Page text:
When assembly 70 reaches its desired location along the column 80, pin 24 is moved from bulbous area 54 to notch 60 and collar 12 is moved down along the surface 40 of sleeve 30, while pin 24 moves to the lower portion of open area 58. This motion forces slit 42 to close causing the sleeve 30 snugly to engage column 80. As the force placed on collar 12 is increased, slit 42 becomes narrower forcing a tighter fit against column 80 until inner circumference 36 essentially equals the circumference of column 80. Thus, as a downward force is placed on collar 12, the resistance to downward motion of the assembly 70 is increased.
As shown in FIG. 3, a rib 90 may be added to the inner surface 41 of the sleeve 30 to mate with any one of annular grooves 82, 84, 86 and 88 to provide a more positive locking engagement of the assembly 70 relative to the column 80.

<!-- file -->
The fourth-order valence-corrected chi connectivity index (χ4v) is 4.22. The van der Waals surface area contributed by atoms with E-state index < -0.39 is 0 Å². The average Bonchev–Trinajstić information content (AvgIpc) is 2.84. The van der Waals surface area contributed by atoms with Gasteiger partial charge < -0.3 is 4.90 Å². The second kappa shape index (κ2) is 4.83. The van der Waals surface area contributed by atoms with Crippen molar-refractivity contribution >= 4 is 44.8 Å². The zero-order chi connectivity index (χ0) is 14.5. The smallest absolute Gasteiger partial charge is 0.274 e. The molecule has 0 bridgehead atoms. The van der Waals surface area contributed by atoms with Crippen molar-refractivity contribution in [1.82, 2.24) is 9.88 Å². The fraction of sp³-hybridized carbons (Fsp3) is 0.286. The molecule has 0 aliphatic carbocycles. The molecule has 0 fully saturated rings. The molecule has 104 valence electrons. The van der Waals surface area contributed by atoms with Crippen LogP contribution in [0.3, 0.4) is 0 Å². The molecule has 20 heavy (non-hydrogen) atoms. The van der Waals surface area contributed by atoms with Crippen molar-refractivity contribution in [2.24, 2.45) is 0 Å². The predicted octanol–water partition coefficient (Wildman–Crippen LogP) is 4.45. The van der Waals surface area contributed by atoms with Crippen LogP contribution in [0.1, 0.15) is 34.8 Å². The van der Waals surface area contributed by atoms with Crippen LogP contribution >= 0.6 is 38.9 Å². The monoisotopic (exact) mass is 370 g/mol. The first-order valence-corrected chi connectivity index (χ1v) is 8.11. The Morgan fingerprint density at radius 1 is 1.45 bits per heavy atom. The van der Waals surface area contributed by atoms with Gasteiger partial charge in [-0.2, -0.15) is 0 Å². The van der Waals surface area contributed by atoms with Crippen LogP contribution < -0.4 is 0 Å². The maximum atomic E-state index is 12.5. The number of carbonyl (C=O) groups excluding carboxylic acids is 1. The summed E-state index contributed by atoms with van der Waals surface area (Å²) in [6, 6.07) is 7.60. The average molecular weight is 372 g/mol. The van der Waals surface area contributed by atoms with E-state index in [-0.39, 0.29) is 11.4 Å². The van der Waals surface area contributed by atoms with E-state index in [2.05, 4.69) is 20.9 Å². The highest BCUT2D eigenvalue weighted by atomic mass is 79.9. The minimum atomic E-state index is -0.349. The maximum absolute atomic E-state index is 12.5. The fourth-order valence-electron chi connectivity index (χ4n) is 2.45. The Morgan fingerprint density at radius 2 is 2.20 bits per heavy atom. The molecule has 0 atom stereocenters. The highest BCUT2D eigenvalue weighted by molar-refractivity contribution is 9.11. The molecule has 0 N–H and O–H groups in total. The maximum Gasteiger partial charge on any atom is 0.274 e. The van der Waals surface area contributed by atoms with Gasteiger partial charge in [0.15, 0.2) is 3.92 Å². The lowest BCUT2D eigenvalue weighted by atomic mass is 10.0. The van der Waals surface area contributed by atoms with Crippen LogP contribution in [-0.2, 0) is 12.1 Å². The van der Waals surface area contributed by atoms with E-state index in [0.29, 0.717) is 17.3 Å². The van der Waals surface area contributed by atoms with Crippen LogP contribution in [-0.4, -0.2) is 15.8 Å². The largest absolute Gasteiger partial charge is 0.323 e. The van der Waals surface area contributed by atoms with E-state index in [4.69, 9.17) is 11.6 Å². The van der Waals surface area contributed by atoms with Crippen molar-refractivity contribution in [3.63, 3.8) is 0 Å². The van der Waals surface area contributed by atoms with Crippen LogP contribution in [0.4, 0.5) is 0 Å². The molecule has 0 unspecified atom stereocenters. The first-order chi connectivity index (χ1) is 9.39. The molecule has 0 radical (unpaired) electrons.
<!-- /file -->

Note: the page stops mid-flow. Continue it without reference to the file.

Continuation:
The helical portion 44A of the slot 42 in the sleeve 30 may act as a ramp to further spread the sleeve open. With the pin 24 of collar 12 in either position 54 or 60, and when an upward force is applied to the collar 12, the pin 24 will lift the helical edge 44B into contact with edge 44C such that the edges 44B and 44C slide one on the other in screw-like fashion. Therefore, the sleeve will distort vertically and its inside circumferences 36B and 38B will become enlarged. A downward force of the pin 24 at position 54 will cause edge 44C to contact edge 44B and sleeve 30 will behave in the reverse manner to that described above. If the rib 90 is added to the sleeve, it will be distorted along with the sleeve. Such distortion will reshape the rib from a planar ring to a helical ring so that the rib will not engage the annular grooves 82, 84, 86, or 88 in the column 80 until the pin 24 is again moved down in the slot 58.